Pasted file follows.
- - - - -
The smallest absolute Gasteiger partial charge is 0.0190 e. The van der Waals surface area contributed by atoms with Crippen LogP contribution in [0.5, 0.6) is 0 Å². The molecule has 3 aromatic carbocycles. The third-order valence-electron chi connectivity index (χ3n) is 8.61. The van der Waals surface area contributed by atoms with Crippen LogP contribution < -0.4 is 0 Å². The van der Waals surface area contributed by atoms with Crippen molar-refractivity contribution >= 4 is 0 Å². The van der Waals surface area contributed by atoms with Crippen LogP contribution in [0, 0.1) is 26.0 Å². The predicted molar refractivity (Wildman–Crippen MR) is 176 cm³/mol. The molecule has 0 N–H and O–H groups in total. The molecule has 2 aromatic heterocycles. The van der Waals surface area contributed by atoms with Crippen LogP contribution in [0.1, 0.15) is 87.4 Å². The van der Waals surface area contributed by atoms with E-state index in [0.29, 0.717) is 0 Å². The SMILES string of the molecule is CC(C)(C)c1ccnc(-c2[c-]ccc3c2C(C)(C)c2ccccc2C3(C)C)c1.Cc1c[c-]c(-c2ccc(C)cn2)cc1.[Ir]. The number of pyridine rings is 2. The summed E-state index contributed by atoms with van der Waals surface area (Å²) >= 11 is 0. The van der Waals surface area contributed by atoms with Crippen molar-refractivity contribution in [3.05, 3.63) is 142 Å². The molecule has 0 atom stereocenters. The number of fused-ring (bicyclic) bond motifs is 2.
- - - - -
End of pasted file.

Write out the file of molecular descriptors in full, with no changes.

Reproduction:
The smallest absolute Gasteiger partial charge is 0.0190 e. The van der Waals surface area contributed by atoms with Crippen LogP contribution in [0.5, 0.6) is 0 Å². The molecule has 3 aromatic carbocycles. The third-order valence-electron chi connectivity index (χ3n) is 8.61. The van der Waals surface area contributed by atoms with Crippen LogP contribution < -0.4 is 0 Å². The van der Waals surface area contributed by atoms with Crippen molar-refractivity contribution >= 4 is 0 Å². The van der Waals surface area contributed by atoms with Crippen LogP contribution in [0, 0.1) is 26.0 Å². The predicted molar refractivity (Wildman–Crippen MR) is 176 cm³/mol. The molecule has 0 N–H and O–H groups in total. The molecule has 2 aromatic heterocycles. The van der Waals surface area contributed by atoms with Crippen LogP contribution in [0.1, 0.15) is 87.4 Å². The van der Waals surface area contributed by atoms with E-state index in [0.29, 0.717) is 0 Å². The SMILES string of the molecule is CC(C)(C)c1ccnc(-c2[c-]ccc3c2C(C)(C)c2ccccc2C3(C)C)c1.Cc1c[c-]c(-c2ccc(C)cn2)cc1.[Ir]. The number of pyridine rings is 2. The summed E-state index contributed by atoms with van der Waals surface area (Å²) >= 11 is 0. The van der Waals surface area contributed by atoms with Crippen molar-refractivity contribution in [3.05, 3.63) is 142 Å². The molecule has 0 atom stereocenters. The number of fused-ring (bicyclic) bond motifs is 2.